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Russia: HIV-Infected Individuals Cannot Adopt Children

(Nov. 6, 2014) On September 23, 2014, the Supreme Court of the Russian Federation upheld the legality of the list of illnesses that prohibit individuals from adopting children, establishing guardianship, or forming a foster family. (Supreme Court of the Russian Federation, Docket case AKPI 14-890 [in Russian], Supreme Court website (Sept. 23, 2014).) The List includes tuberculosis, drug addiction, mental illnesses, and numerous infectious diseases. It was approved by the Cabinet of Ministers of the Russian Federation in 2013. (Government Regulation No. 117 [in Russian] (Feb. 14, 2013) PRAVO.GOV.RU.)

The case was initiated by an HIV-positive plaintiff who wanted to adopt an orphan. He stated that the existing ban contradicts Russian laws currently in force on health care and HIV prevention and claimed that Russian law prohibits discrimination against HIV-infected individuals. His attorney tried to convince the Court that there is no threat to the health of others if basic hygienic and sanitary requirements are met. Additionally, according to the plaintiff, current medical advancements allow HIV-positive people to live long and productive lives, sharing parental love with adopted children. (Russian Supreme Court Confirmed the Legality of Child Adoption Ban for HIV-Infected Individuals [in Russian], NEWSRU.COM (Sept. 23, 2014).)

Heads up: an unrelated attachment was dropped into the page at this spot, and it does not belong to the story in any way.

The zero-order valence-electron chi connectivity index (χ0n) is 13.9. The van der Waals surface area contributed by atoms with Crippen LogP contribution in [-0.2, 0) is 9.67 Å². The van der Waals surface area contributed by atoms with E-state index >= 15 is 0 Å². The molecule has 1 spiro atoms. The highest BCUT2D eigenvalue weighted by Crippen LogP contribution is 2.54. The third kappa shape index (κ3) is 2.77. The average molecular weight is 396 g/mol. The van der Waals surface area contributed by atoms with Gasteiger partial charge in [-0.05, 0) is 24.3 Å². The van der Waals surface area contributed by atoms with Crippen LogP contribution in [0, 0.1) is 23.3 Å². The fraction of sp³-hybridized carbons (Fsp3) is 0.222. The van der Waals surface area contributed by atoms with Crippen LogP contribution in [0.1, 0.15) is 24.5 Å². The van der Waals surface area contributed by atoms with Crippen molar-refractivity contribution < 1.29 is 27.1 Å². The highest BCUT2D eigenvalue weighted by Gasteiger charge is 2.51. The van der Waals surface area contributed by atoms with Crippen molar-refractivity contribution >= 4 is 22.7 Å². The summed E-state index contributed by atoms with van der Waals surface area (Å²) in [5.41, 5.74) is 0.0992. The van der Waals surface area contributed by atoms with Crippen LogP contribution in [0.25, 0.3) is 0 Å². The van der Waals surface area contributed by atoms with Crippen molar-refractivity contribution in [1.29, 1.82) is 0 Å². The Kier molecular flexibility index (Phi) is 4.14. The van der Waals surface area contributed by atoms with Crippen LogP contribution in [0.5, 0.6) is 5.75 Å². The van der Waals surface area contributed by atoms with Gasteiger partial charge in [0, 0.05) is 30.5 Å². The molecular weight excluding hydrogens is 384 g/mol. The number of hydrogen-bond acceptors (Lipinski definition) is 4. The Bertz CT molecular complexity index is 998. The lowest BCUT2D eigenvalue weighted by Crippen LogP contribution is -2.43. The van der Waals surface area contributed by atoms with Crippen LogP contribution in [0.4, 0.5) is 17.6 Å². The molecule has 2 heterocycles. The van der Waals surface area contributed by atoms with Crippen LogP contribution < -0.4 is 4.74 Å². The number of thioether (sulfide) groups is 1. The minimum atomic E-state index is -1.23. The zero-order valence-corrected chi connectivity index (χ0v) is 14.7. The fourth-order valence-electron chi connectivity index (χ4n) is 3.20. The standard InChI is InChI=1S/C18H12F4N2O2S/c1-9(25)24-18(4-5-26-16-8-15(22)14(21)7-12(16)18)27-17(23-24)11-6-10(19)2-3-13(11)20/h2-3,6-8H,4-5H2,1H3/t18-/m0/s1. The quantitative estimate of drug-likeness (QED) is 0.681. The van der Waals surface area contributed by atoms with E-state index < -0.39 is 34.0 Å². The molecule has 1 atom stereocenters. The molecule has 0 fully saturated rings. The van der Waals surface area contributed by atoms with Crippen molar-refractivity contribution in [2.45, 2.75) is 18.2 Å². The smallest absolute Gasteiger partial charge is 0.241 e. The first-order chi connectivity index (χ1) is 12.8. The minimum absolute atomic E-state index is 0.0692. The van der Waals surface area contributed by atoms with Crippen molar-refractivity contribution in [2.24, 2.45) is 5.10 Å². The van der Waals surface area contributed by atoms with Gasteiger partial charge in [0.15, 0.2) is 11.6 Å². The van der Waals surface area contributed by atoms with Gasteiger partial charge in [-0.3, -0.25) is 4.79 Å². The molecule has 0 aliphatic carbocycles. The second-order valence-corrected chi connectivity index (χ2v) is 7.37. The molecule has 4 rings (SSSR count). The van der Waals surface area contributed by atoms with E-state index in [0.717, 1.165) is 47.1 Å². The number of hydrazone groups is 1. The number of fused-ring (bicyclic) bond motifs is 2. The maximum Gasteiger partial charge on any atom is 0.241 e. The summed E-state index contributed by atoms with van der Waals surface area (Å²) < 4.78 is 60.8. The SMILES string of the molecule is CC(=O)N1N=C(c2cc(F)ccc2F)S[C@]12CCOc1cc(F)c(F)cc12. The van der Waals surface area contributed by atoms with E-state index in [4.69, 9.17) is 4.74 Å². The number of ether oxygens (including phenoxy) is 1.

The government was represented by the state attorney and by Ministry of Health Care officials, who opposed the plaintiff’s position, stating that it is unpredictable how the virus will develop, and no one will be able to take care of an adopted child if the health of the HIV-infected parent worsens. The government position was that lifting of the ban would affect not just the relatively healthy plaintiff, but also other ill people with much worse health situations. Reportedly, about one million Russian citizens have been diagnosed with HIV or AIDS. (Id.)